If you’re regularly cleaning your email subscriber lists, you’ll probably come across email addresses such as webmaster@, sales@, support@, admin@. These are called role account email addresses, and they represent a role or department within a company instead of an individual person.
How does sending to these role account email addresses affect your email marketing?
These addresses are often distribution lists connected to multiple recipients, and these recipients will change over time as people are hired, promoted, re-organized, or leave a company. This means most of the people you send to via a role account address have never opted in for your messages. As a result, there will be a higher likelihood role account recipients will opt-out of your messages or complain about them. Read: not good.
What’s more, occasionally the person behind a role account isn’t a person at all. In some cases, a role account address is monitored by a computer software program looking for and reacting to certain types of messages. There’s no way to know who a role account is or form a relationship with role account recipients. Additionally, there’s no way to verify consent to receive emails.
The verdict: Role account email addresses should be scrubbed and removed from your email marketing subscriber lists.
One exception to this rule is if you’re sending B2B emails. There are many cases when you’re sending B2B communications and the only address you have on file for a location/affiliate/regional office is a role account, such as an office manager, or purchasing manager role account address. It’s okay to send to role accounts in a B2B email campaign because the email sent to these role accounts is expected and/or required B2B communications and not marketing related.
However, even in B2B situations, you never want to send to certain role account email addresses: abuse@, nospam@, noreply@, spam@.
When you’re ready to scrub your list of role account email addresses, in addition to the ones mentioned previously, look for emails that start with:
We have said, time and again, that your email list is your most valuable marketing asset. Those email addresses, as long as they have been collected via opt-in, are digital gold. But here’s a question for you:
How are you acquiring your subscribers?
I’m not talking about the traffic acquisition channels you see in Google Analytics (referral, direct, search), nor am I talking about getting addresses via a pop-up or a sign-up widget on your homepage or an opt-in box on a purchase page. I’m talking about something even more informative for you as you gather intelligence about your marketing efforts: How have people even found you in the first place?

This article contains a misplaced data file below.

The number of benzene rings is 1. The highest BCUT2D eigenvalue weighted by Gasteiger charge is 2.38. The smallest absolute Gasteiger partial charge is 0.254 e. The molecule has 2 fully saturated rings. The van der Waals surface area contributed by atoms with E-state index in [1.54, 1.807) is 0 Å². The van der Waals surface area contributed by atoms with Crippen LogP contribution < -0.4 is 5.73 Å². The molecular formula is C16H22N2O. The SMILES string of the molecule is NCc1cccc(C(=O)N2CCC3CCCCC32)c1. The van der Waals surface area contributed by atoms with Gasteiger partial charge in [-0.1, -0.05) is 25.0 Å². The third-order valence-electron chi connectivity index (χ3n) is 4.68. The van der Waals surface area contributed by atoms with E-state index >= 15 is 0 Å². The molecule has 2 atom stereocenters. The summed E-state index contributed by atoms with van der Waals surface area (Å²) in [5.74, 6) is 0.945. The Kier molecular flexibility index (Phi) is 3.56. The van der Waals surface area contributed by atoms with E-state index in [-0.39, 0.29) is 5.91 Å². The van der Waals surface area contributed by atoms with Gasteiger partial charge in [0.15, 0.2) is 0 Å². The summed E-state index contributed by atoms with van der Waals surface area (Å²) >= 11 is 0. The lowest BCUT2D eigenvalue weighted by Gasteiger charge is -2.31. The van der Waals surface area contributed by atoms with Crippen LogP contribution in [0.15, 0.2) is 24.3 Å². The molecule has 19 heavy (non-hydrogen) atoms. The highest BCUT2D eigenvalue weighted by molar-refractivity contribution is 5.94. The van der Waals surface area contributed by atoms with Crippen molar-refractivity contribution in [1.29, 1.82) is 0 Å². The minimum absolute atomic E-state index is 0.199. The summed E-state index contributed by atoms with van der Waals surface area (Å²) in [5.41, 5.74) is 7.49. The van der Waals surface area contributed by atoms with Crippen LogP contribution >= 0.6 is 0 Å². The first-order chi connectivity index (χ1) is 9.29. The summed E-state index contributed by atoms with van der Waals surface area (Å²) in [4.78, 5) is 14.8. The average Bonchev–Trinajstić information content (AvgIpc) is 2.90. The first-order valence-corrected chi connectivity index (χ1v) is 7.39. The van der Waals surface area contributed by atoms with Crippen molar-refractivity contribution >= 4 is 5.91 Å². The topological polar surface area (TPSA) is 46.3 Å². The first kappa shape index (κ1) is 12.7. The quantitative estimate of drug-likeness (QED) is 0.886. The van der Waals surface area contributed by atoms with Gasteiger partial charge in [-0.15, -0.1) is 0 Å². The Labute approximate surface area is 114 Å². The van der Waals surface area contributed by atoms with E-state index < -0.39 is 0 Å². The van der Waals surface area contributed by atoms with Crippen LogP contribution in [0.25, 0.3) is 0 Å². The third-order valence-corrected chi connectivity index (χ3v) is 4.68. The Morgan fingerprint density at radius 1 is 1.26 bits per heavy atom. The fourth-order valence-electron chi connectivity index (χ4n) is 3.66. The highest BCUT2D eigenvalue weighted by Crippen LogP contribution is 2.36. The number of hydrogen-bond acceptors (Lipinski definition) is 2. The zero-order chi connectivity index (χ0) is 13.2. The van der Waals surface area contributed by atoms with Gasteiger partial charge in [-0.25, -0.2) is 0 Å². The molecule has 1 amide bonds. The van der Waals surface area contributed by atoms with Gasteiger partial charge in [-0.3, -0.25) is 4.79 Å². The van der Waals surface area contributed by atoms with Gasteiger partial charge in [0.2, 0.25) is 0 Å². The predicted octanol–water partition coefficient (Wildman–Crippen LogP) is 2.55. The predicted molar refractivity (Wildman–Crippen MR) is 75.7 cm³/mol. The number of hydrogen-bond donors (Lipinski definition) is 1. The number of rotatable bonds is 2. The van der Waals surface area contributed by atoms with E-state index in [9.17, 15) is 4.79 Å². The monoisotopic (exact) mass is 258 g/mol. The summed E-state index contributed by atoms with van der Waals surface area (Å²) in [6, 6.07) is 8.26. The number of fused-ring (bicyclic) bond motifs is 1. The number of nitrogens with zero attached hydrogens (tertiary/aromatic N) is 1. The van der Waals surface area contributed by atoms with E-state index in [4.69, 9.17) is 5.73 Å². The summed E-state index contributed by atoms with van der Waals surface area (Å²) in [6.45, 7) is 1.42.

Seven months ago, we implemented a progressive opt-in form for the WhatCounts Weekly newsletter. (Sign up today!)
The first few questions are pure demographic information: First and last name, industry, whether or not the subscriber is a current customer. We ask these questions to allow for more personalized and segmented messages – if we have news about a shift in the email marketing landscape that drastically affects travel and tourism marketers, then we have a segment of our list ready to go and we can communicate with them directly, as opposed to communicating to our entire list and making marketers in the sports marketing industry ask, “What the heck is in this for me?” But what I feel is the most important part of this form is the final question: “How did you hear about WhatCounts?”
Note that this question isn’t answered via a drop-down, or with pre-made radio buttons. Those can be useful for collapsing information into a few buckets, but it’s also artificially constraining, because the odds are that question can be answered in more ways than you can think of. That’s certainly been the case for us.
For example, one person signed up for the newsletter and said she did so because she used WhatCounts Publicaster Edition at her previous employer (which was great news for our sales team). Other people have said that they found us through industry partners we work with (which helps reinforce the mutual value of those partnerships). Some have found us through popular blog posts that have been re-published on other websites (which helps us refine and hone our content strategy). Some have been referred by friends, others have simply wanted to learn how to whitelist an email. The long and the short of it is that we would never have gotten that intelligence with a drop-down menu. As I have said time and again, we are not our audience … but our audience is our greatest source of intelligence and feedback regarding the health of our marketing efforts.
The most important takeaway from this, however, is that we never would have gotten this information, this intelligence, this feedback without, you guessed it, asking. But by asking, we get, on a daily basis, a better idea of how people are finding us on the Internet – and this is information that not only allows us to refine our processes, but also to proactively identify gaps in those processes before they become gaping chasms.
Just ask. The worst they can say is “no.”
Inbound Marketing Manager, WhatCounts
Let’s face it: There’s not a lot going on in August as far as holidays or celebrations. There are a few smaller observances, and you can certainly use these to create email messages. For example, August 21st celebrates Senior Citizens Day. This is an opportunity to segment your list by age and send a special offer to your older subscribers.
August may not have a lot of celebratory days to inspire email campaigns, but this slower business month is the perfect time to create smash-hit Labor Day emails. As you brainstorm ideas for your message’s design and copy, keep in mind these three tips.
#1 – Be creative with the subject line.
Subject lines of Labor Day email campaigns don’t vary much. “Labor Day” and “Sale” are almost always the main copy in the subject and body of the emails. Stand out in the inbox by writing a fun subject that still gets your point across.
In one of its Labor Day email subject lines, Wine Enthusiast said: 5 Simple Wine/Cheese Pairing Strategies and Sicilian Recipes For Your Labor Day Party.